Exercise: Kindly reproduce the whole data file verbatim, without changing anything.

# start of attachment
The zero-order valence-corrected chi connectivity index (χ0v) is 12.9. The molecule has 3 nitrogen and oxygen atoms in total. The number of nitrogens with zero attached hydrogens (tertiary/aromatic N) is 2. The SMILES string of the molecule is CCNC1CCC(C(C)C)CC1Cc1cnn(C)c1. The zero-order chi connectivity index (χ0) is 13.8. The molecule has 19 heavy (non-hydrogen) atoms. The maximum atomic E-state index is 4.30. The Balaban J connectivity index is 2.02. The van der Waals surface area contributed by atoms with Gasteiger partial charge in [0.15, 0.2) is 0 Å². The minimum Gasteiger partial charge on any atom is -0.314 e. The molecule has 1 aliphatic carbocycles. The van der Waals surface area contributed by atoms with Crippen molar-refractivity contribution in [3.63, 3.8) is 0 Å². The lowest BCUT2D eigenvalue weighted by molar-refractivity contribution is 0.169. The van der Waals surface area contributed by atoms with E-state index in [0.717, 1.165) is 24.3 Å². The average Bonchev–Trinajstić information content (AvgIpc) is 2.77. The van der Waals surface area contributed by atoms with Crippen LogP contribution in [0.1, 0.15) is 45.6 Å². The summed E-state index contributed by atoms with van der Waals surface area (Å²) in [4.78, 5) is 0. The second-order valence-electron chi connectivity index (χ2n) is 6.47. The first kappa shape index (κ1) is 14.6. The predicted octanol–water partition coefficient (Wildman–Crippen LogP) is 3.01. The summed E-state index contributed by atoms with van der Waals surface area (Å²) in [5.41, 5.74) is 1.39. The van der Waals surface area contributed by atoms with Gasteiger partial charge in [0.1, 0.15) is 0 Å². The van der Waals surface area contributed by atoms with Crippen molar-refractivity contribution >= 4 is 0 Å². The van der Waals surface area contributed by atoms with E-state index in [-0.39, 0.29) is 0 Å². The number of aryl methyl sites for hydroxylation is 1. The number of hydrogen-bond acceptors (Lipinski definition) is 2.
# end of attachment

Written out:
The zero-order valence-corrected chi connectivity index (χ0v) is 12.9. The molecule has 3 nitrogen and oxygen atoms in total. The number of nitrogens with zero attached hydrogens (tertiary/aromatic N) is 2. The SMILES string of the molecule is CCNC1CCC(C(C)C)CC1Cc1cnn(C)c1. The zero-order chi connectivity index (χ0) is 13.8. The molecule has 19 heavy (non-hydrogen) atoms. The maximum atomic E-state index is 4.30. The Balaban J connectivity index is 2.02. The van der Waals surface area contributed by atoms with Gasteiger partial charge in [0.15, 0.2) is 0 Å². The minimum Gasteiger partial charge on any atom is -0.314 e. The molecule has 1 aliphatic carbocycles. The van der Waals surface area contributed by atoms with Crippen molar-refractivity contribution in [3.63, 3.8) is 0 Å². The lowest BCUT2D eigenvalue weighted by molar-refractivity contribution is 0.169. The van der Waals surface area contributed by atoms with E-state index in [0.717, 1.165) is 24.3 Å². The average Bonchev–Trinajstić information content (AvgIpc) is 2.77. The van der Waals surface area contributed by atoms with Crippen LogP contribution in [0.1, 0.15) is 45.6 Å². The summed E-state index contributed by atoms with van der Waals surface area (Å²) in [4.78, 5) is 0. The second-order valence-electron chi connectivity index (χ2n) is 6.47. The first kappa shape index (κ1) is 14.6. The predicted octanol–water partition coefficient (Wildman–Crippen LogP) is 3.01. The summed E-state index contributed by atoms with van der Waals surface area (Å²) in [5.41, 5.74) is 1.39. The van der Waals surface area contributed by atoms with Gasteiger partial charge in [0.1, 0.15) is 0 Å². The van der Waals surface area contributed by atoms with Crippen molar-refractivity contribution >= 4 is 0 Å². The van der Waals surface area contributed by atoms with E-state index in [-0.39, 0.29) is 0 Å². The number of aryl methyl sites for hydroxylation is 1. The number of hydrogen-bond acceptors (Lipinski definition) is 2.